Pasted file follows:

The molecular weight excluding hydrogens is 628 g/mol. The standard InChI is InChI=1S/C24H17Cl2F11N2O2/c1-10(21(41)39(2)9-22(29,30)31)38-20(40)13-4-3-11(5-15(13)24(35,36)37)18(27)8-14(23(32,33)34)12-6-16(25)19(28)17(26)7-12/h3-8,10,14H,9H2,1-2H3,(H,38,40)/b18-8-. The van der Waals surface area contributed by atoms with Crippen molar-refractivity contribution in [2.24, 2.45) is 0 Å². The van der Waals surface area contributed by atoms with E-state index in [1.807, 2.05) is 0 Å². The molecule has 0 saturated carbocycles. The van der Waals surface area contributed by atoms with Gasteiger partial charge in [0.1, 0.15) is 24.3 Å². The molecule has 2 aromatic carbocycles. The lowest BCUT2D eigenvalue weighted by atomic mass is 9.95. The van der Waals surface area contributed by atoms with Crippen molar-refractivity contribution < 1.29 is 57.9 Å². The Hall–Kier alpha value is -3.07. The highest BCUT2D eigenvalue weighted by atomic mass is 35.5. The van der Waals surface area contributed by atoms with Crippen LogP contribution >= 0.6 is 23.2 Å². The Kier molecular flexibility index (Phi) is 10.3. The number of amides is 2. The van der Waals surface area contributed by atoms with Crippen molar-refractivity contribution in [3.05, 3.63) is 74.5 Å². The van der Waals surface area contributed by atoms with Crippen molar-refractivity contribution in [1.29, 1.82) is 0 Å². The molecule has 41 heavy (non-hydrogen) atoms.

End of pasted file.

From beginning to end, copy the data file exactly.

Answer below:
The molecular weight excluding hydrogens is 628 g/mol. The standard InChI is InChI=1S/C24H17Cl2F11N2O2/c1-10(21(41)39(2)9-22(29,30)31)38-20(40)13-4-3-11(5-15(13)24(35,36)37)18(27)8-14(23(32,33)34)12-6-16(25)19(28)17(26)7-12/h3-8,10,14H,9H2,1-2H3,(H,38,40)/b18-8-. The van der Waals surface area contributed by atoms with Crippen molar-refractivity contribution in [2.24, 2.45) is 0 Å². The van der Waals surface area contributed by atoms with E-state index in [1.807, 2.05) is 0 Å². The molecule has 0 saturated carbocycles. The van der Waals surface area contributed by atoms with Gasteiger partial charge in [0.1, 0.15) is 24.3 Å². The molecule has 2 aromatic carbocycles. The lowest BCUT2D eigenvalue weighted by atomic mass is 9.95. The van der Waals surface area contributed by atoms with Crippen molar-refractivity contribution < 1.29 is 57.9 Å². The Hall–Kier alpha value is -3.07. The highest BCUT2D eigenvalue weighted by atomic mass is 35.5. The van der Waals surface area contributed by atoms with Crippen LogP contribution >= 0.6 is 23.2 Å². The Kier molecular flexibility index (Phi) is 10.3. The number of amides is 2. The van der Waals surface area contributed by atoms with Crippen molar-refractivity contribution in [3.05, 3.63) is 74.5 Å². The van der Waals surface area contributed by atoms with Crippen molar-refractivity contribution in [1.29, 1.82) is 0 Å². The molecule has 41 heavy (non-hydrogen) atoms.